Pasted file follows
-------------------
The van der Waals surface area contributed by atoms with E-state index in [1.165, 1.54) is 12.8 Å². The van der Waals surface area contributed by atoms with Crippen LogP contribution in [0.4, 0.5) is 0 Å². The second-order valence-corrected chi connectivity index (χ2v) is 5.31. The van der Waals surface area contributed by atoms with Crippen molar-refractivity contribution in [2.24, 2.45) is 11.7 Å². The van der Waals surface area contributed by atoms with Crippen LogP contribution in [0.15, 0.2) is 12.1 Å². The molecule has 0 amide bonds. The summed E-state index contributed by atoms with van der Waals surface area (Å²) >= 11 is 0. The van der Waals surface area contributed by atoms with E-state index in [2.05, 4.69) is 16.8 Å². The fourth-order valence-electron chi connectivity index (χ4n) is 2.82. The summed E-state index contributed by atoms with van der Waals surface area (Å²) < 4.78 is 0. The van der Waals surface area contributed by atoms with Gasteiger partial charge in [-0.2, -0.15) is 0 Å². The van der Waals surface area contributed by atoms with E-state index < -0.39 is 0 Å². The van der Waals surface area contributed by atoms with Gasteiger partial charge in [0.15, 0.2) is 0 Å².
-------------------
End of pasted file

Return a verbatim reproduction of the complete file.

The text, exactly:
The van der Waals surface area contributed by atoms with E-state index in [1.165, 1.54) is 12.8 Å². The van der Waals surface area contributed by atoms with Crippen LogP contribution in [0.4, 0.5) is 0 Å². The second-order valence-corrected chi connectivity index (χ2v) is 5.31. The van der Waals surface area contributed by atoms with Crippen molar-refractivity contribution in [2.24, 2.45) is 11.7 Å². The van der Waals surface area contributed by atoms with Crippen LogP contribution in [0.15, 0.2) is 12.1 Å². The molecule has 0 amide bonds. The summed E-state index contributed by atoms with van der Waals surface area (Å²) >= 11 is 0. The van der Waals surface area contributed by atoms with E-state index in [2.05, 4.69) is 16.8 Å². The fourth-order valence-electron chi connectivity index (χ4n) is 2.82. The summed E-state index contributed by atoms with van der Waals surface area (Å²) < 4.78 is 0. The van der Waals surface area contributed by atoms with Gasteiger partial charge in [-0.2, -0.15) is 0 Å². The van der Waals surface area contributed by atoms with E-state index < -0.39 is 0 Å². The van der Waals surface area contributed by atoms with Gasteiger partial charge in [0.15, 0.2) is 0 Å².